Photo by Zoe Helene

The Last of the Lobos
Earth Tribe | Activist News
by Zoe Helene

The Wolf Conservation Center (@nywolforg)

Maggie Howell, executive director of the Wolf Conservation Center, talks about what endangered wolves sacrifice in captivity, the threat they face from hunters and ranchers in the wild, and her love for the lobo.

I drove from Amherst, MA., to the Wolf Conservation Center (WCC) in Salem, NY, to interview executive director Maggie Howell on a hot, humid midsummer day. I’d asked beforehand if I would be able to play with Nikai, an inquisitive “ambassador” pup being closely guarded by a large, wise German Shepard “nanny” named Kai, and WCC curator Rebecca Bose, the wolf pup’s primary caretaker, had set clear boundaries for my play date. I could enter the wolf pups’ sanctuary space, but if Nikai chose not to come to me or let me touch him, I would have to leave without having that experience.

To better my odds with Nikai, I had brought a basket of treats and toys. A dried chicken strip and a no-squeak teething pull-toy were the only two things that met with Rebecca’s approval, but they did the trick. Nanny Kai got a chicken strip first, and then, in a fraction of a second, Nikai dove for his, devoured it, and climbed all over me looking for more. Rebecca promptly confiscated the bag of chicken strips and hid them for later because more might upset his tummy. Tough love.

Nikai didn’t seem to mind. He liked me! He let me rub his belly and the soft golden fuzz on his ears. He was all boy—cuddly, curious, feisty and full of himself in all the right ways. He looked into, rather than at, me with keen, kind, undeniable intelligence. At eight weeks old, Nikai was already carrying out his mission of helping people understand his species by bridging the worlds of wolves and humans—as if he were born for it.

Nikai was, in fact, carefully selected to be a WCC Ambassador Wolf—one of four socialized, captive-bred wolves (charismatic Atka, intense Zephyr, and shy, graceful Alawa) who roam in open spaces, close enough for visitors to make deep eye contact, at WCC’s 26-acre facility in South Salem. WCC, the preeminent facility in the eastern United States for captive breeding of critically endangered wolf species, is also home to about 30 Mexican gray wolves who are being reared for release into the wild through the Species Survival Plan (SSP). Ambassador Wolves are key players in WCC’s mission of helping people understand the species and its complex, controversial, and highly politicized plight.

As Nikai played with the pull-toy—just like the three Siberian Huskies I raised used to—I thought about the sacrifice he’s making. He’s very well cared for and loved dearly, but Nikai will never be free.

Maggie and I talked about that as well as her particular passion for Mexican gray wolves (the smallest and most genetically distinct sub-species of the North American gray wolf known also as the lobo), and the crucial work she and her colleagues are doing to save a species in peril. Because the sad fact is, without efforts by organizations such as WCC, both Mexican gray and Red wolves would still be extinct in the wild and the remaining gray wolves would be right behind them. Before recovery efforts began, the Mexican gray wolf population was down to five: four males and one female who was pregnant with two pups. These last remaining seven lobos were captured alive in Mexico from 1977 to 1980 and transferred to the United States to establish a certified captive breeding program.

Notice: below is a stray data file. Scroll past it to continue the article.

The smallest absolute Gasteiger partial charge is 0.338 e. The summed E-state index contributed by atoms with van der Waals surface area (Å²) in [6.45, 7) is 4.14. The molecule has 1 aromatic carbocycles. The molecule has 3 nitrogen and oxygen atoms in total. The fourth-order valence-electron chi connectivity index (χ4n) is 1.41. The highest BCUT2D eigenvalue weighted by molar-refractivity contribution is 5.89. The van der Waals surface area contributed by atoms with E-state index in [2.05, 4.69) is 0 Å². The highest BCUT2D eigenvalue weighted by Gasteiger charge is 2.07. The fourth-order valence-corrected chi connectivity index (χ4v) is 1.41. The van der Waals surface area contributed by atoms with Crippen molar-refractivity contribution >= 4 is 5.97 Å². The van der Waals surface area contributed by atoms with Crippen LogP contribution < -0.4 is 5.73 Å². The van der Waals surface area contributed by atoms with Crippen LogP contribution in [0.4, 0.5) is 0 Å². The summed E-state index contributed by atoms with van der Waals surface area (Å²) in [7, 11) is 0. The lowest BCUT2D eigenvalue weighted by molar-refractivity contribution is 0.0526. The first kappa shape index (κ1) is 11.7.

“We advocate for wolves’ rights because they cannot speak for themselves,” Maggie told me. “It’s a toxic environment out there when it comes to wolves.”

Wolf Conservation Center (WCC) “The most joyful part of this work is releasing wolves into the wild. The worst thing I face in this work is when those wolves get killed.” – Maggie Howell, Wolf Conservation Center

These wolves are native to the North American West, Southwest and northern Mexico (lobo is Spanish for wolf), and they ran free on those lands from prehistoric times until the last century. Extreme predator removal efforts, sanctioned by the U.S. government from the late 1800s through the mid 1900s, exterminated the species from its wild ancestral landscapes.

Under the Endangered Species Act, reintroduction efforts have established a small population of 109 (latest count as of January 2015) lobos, descendants of the last remaining Mexican gray wolves who were captive bred and released into their native territories. It’s a long, complex, sad story wrought with fear, ignorance and personal gain, where antiquated hunting laws and private (cattle) industry powers get in the way of real progress.

Even with an official protective “endangered” categorization in place, the wild landscape is dangerous for lobos. Because the U.S. Fish and Wildlife Service has designated the species “experimental non-essential”—a loophole that allows extra leniency for “management”—lobos are allowed to roam only in small areas of public land also used by the livestock industry as inexpensive, subsidized grazing land. Occasionally a wolf kills a sheep or a cow, and the “experimental non-essential” designation and accompanying special section 10(j) regulation allows USFWS to remove or even kill the wolf. Wolves who are removed live out their lives at a SSP or fish and wildlife facility. The WCC has some of those wolves.

USFWS’s rationale is that the species isn’t in danger of extinction because its genetics are represented in captivity, but adapting to captivity is weakening the species. This could result—and is resulting—in smaller litters, less successful breeding and decreased pup survival, Maggie told me. The WCC and a coalition of conservation groups have sued the U.S. Fish and Wildlife Service for failing to implement a valid recovery plan for the lobo, Maggie said, because “it’s crucial that the species be allowed to survive in the wild.”

A few highlights from my conversation with Maggie follow.